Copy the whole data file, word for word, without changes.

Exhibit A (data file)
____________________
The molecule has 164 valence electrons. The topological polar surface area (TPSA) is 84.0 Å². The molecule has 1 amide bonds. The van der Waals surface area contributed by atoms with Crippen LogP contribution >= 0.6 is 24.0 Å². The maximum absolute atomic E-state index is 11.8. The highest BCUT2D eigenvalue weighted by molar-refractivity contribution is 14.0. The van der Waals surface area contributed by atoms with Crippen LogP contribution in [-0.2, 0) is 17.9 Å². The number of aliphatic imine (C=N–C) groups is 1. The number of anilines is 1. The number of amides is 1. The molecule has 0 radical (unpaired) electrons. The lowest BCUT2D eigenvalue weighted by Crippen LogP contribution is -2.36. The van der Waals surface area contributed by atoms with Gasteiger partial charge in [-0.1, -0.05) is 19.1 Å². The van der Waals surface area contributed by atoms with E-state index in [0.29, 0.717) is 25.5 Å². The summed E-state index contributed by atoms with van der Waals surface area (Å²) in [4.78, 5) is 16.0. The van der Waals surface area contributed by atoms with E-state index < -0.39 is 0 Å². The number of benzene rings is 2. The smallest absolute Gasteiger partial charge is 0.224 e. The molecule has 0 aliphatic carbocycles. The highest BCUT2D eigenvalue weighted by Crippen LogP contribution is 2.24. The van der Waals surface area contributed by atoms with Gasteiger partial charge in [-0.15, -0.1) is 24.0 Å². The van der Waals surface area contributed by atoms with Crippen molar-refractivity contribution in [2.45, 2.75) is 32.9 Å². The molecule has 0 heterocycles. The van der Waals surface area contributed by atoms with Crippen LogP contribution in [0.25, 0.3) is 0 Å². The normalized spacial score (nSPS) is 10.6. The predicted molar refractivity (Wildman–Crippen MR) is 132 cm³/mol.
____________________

The molecule has 164 valence electrons. The topological polar surface area (TPSA) is 84.0 Å². The molecule has 1 amide bonds. The van der Waals surface area contributed by atoms with Crippen LogP contribution >= 0.6 is 24.0 Å². The maximum absolute atomic E-state index is 11.8. The highest BCUT2D eigenvalue weighted by molar-refractivity contribution is 14.0. The van der Waals surface area contributed by atoms with Crippen LogP contribution in [-0.2, 0) is 17.9 Å². The number of aliphatic imine (C=N–C) groups is 1. The number of anilines is 1. The number of amides is 1. The molecule has 0 radical (unpaired) electrons. The lowest BCUT2D eigenvalue weighted by Crippen LogP contribution is -2.36. The van der Waals surface area contributed by atoms with Gasteiger partial charge in [-0.1, -0.05) is 19.1 Å². The van der Waals surface area contributed by atoms with E-state index in [0.29, 0.717) is 25.5 Å². The summed E-state index contributed by atoms with van der Waals surface area (Å²) in [4.78, 5) is 16.0. The van der Waals surface area contributed by atoms with E-state index < -0.39 is 0 Å². The number of benzene rings is 2. The smallest absolute Gasteiger partial charge is 0.224 e. The molecule has 0 aliphatic carbocycles. The highest BCUT2D eigenvalue weighted by Crippen LogP contribution is 2.24. The van der Waals surface area contributed by atoms with Gasteiger partial charge in [-0.15, -0.1) is 24.0 Å². The van der Waals surface area contributed by atoms with Crippen molar-refractivity contribution in [2.45, 2.75) is 32.9 Å². The molecule has 0 heterocycles. The van der Waals surface area contributed by atoms with Crippen LogP contribution in [0.25, 0.3) is 0 Å². The normalized spacial score (nSPS) is 10.6. The predicted molar refractivity (Wildman–Crippen MR) is 132 cm³/mol.